Put the Media Out of Its Misery and End These Sham Primaries | Opinion

webnexttech | Put the Media Out of Its Misery and End These Sham Primaries | Opinion
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Legacy media keeps getting it wrong.Breathless coverage of a foregone conclusion—the presidential primaries—makes The New York Times, Washington Post, NPR, and everyone else look foolish.Months ago, the headline should have read:Trump Wins Republican Nomination, Squares Off Against World’s Oldest ManInstead, we get coverage of former President Donald Trump’s “landslide” in the Iowa caucuses, and manufactured suspense in New Hampshire.And all of it is wrong.No landslide, but no opposition worth the cost of coverage, either.The political Pips tried to stand in the way of the oddly groomed, 800-pound gorilla in the room: Vivek Rama-who?
Ron DeWhere?
Asa Hutchinwhat?—all fallen by the wayside, the Iowa caucuses (where 7.6 percent of Republicans in the state “landslided” for former President Donald Trump) the final, killing hurdle.Now, Nikki (What Am I Doing Here?) Haley has put her neck underneath New Hampshire’s ax.
And the media (of which I’ve been a part for 30 years) is falling for this sham.
There are reporters freezing to death for a quote that will say what everyone is thinking: Trump won long ago, now why don’t you morons get some cocoa?The Donald is the Dude.
Always has been, always will be.
He speaks the language of grievance and offers hope for revenge: against the so-called—and ill-defined—elites who have made American suck; against the Libs—tarded and otherwise; against the government, upon the largesse of which they depend; against the fall of whiteness and in fear of brown-ness.Diversity, equity, and inclusion have arrived early to the party and the home’s old owner is desperate to shut the door before they get in.It’s not nonsense.
People dislike the Thought Police, however well intended the force may be.
And fairer distribution of everything is unlikely to benefit the ancien regime, unless somehow it brings about double-digital economic growth with it, thereby floating all boats.So, it was Trump, always Trump.
A heavy presence to which gravity does not apply.
The law means nothing to him—and may mean nothing to the rest of us either, if some legal theories are true and the man can be elected and govern from prison just long enough to pardon himself.If what happened on Jan.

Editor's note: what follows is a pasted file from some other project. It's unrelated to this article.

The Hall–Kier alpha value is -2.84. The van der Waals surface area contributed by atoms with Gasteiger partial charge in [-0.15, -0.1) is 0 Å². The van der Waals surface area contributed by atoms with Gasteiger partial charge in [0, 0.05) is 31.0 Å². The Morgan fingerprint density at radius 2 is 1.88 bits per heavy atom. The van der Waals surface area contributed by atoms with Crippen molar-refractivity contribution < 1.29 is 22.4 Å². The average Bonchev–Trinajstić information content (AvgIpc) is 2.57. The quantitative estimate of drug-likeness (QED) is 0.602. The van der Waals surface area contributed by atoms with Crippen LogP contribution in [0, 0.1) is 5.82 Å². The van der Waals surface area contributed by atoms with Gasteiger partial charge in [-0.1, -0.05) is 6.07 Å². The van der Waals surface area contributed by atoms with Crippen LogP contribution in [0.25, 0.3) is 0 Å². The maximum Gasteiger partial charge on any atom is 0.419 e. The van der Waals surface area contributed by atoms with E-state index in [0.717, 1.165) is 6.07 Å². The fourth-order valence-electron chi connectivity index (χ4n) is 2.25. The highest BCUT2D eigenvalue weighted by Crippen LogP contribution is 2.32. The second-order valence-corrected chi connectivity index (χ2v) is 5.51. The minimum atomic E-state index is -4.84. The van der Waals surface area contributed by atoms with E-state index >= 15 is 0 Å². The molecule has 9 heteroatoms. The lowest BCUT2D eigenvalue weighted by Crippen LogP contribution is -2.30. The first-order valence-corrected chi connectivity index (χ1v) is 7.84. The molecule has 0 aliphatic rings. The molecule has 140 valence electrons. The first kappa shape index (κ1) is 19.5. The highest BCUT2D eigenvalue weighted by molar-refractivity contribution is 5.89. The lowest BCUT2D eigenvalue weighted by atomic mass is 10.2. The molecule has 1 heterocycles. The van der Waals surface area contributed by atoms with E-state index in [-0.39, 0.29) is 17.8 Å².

6, 2021, at the U.S.
Capitol wasn’t a suckers’ putsch with an orange hand playing puppeteer, then guilt and innocence have lost their meaning in the United States.
But would anyone ever be brave enough to use the 14th Amendment of the Constitution against a popular candidate?
Probably not, and with the Supreme Court set like a dinner table with a well-done steak before the defendant, it’s all moot, anyway.The old media is playing by the old rules, trying to keep us in suspense, with analyses that read like they had been written in another time, about Harry S Truman and Tom Dewey, maybe even Ronald “Roll Back the Clock” Reagan and surprisingly still alive Jimmy Carter.Reality is playing by different rules entirely.
In fact, it’s trying to hide itself under the covers never to emerge again.
Almost a third of U.S. citizens believe Trump should be sitting on his throne right now, the only legitimate king of America, denied only by a stolen election and evil doing by the Deep State.If Trump wins, it wouldn’t be the first time a democracy voted itself out of existence.
Probably not the last, either.In the end, the media sounds incredibly naïve every time it mentions Trump as anything other than the Republican-in-Chief.
Let’s give it a rest before any more money has been wasted on covering a race that was won before the starting pistol fired.
(With all the layoffs in the news business, there have got to be better uses for it).And let’s hope we don’t look back in November and see the same thing.Jason Fields is a deputy opinion editor at Newsweek.The views expressed in this article are the writer’s own.

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